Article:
The advice is still perfectly sound, and as you noted, it only "seems" outdated. This is probably because it flies in the face of the fearmongering of the current day.

That said, it just looks like you had a hard time finding the right words on which to end your post. ;-)

BetaJuly 1, 2010 5:53 PM

It is a sad, sad state of affairs when a document like this reads like sweet poetry.

LouisJuly 1, 2010 8:13 PM

To anyone who does not understand Bruce's comment...

Writing to the general public requires a certain language, like writing technical manuals, or such.

This piece is incredible, in two ways.

Firstly and not obvious, the language is rather intelligent to the reader, not obnoxious and not undermining, it is very clear and brings rather well a point.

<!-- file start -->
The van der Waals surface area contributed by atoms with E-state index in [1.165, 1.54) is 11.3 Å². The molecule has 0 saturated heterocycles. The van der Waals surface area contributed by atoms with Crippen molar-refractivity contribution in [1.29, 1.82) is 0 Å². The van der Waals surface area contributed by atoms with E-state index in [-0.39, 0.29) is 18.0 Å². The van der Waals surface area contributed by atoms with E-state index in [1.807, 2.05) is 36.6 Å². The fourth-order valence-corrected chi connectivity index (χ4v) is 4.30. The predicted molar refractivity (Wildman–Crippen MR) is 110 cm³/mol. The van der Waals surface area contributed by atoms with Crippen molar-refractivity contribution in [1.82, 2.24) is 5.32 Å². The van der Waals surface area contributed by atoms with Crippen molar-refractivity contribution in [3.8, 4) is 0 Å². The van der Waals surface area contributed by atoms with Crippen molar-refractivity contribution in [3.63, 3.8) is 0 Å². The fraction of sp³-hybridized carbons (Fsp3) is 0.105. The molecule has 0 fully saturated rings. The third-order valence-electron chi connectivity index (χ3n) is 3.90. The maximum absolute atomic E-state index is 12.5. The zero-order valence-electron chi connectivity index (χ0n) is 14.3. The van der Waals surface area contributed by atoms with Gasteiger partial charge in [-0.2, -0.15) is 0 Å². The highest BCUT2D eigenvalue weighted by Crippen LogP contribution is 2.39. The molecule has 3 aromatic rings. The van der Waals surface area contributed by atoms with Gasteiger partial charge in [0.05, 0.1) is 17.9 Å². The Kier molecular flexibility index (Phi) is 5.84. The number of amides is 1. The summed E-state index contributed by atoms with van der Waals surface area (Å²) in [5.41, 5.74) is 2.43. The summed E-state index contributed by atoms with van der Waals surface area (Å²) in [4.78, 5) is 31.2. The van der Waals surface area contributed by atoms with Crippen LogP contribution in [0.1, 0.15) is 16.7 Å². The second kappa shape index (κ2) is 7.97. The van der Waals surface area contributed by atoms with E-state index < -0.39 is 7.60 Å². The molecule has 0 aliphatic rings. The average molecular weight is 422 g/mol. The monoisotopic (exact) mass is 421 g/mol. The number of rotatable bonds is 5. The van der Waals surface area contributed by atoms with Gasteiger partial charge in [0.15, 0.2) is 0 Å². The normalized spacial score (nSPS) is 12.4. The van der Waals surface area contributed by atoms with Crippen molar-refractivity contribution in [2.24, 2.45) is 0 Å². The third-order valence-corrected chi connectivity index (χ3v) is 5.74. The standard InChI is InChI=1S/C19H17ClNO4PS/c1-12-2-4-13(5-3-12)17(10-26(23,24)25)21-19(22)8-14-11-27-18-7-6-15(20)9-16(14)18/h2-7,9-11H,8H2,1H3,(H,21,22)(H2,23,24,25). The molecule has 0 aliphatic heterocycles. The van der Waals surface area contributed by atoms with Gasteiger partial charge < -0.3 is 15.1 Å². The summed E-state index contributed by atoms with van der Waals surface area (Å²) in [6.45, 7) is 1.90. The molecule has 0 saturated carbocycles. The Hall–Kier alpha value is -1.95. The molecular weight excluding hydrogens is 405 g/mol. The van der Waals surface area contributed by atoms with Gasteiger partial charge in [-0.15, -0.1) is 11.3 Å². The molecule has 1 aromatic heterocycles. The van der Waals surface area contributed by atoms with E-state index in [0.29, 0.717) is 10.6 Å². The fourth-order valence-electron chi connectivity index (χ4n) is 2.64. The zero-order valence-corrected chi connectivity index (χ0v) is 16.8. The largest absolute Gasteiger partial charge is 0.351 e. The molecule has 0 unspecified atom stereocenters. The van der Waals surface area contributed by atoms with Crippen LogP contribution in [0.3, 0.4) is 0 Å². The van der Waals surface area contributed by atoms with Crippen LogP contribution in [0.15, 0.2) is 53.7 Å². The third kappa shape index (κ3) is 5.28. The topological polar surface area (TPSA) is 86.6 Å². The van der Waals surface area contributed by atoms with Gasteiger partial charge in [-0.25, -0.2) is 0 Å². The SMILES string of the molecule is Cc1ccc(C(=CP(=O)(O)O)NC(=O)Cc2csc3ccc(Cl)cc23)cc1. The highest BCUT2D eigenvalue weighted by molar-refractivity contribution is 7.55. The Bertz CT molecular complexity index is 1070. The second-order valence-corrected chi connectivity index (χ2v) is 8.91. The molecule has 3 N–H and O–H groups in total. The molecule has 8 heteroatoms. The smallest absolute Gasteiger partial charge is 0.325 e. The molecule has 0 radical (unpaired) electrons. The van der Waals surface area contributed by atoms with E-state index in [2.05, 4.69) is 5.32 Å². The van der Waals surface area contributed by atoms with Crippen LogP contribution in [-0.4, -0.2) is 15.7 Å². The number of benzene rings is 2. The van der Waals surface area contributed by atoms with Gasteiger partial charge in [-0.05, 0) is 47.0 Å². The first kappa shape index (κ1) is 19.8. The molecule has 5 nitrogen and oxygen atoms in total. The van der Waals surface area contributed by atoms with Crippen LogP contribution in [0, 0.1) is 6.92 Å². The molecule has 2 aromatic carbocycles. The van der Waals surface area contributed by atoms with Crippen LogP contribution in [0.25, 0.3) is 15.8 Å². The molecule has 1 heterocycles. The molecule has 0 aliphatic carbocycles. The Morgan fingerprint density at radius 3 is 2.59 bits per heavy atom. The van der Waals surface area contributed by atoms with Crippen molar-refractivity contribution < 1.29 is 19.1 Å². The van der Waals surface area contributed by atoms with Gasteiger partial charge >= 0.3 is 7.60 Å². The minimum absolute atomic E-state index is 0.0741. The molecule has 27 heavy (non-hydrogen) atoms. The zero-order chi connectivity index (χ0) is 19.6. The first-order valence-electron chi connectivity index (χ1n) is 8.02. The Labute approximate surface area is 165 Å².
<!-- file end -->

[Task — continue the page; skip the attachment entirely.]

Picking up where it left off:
Secondly, and obviously, it sends a message of calm and not fear to the public. To basically express that giving to fear yield errors, errors that can ruin people, or be counter-productive to authorities.

Nowadays, the message is usually the opposite: the tone is condescendant and the public is presumed of lesser intelligence than the writer. In that respect, fear is now presented as the solution, as the public should be giving to fear and leave the "thinking" part to the professionnals.

SteveJuly 1, 2010 8:29 PM

Of course, Mr Hoover often ignored his own advice, giving us the "McCarthy Era".

kangarooJuly 1, 2010 9:48 PM

If you think your neighbor has "radical" views -- that is none of your or the F.B.I.'s business.

But if you see your neighbor -- and the views he expresses might seem to agree with yours completely -- commit an act which might lead you to suspect that he might be committing espionage, sabotage or subversion, then report it to the F.B.I.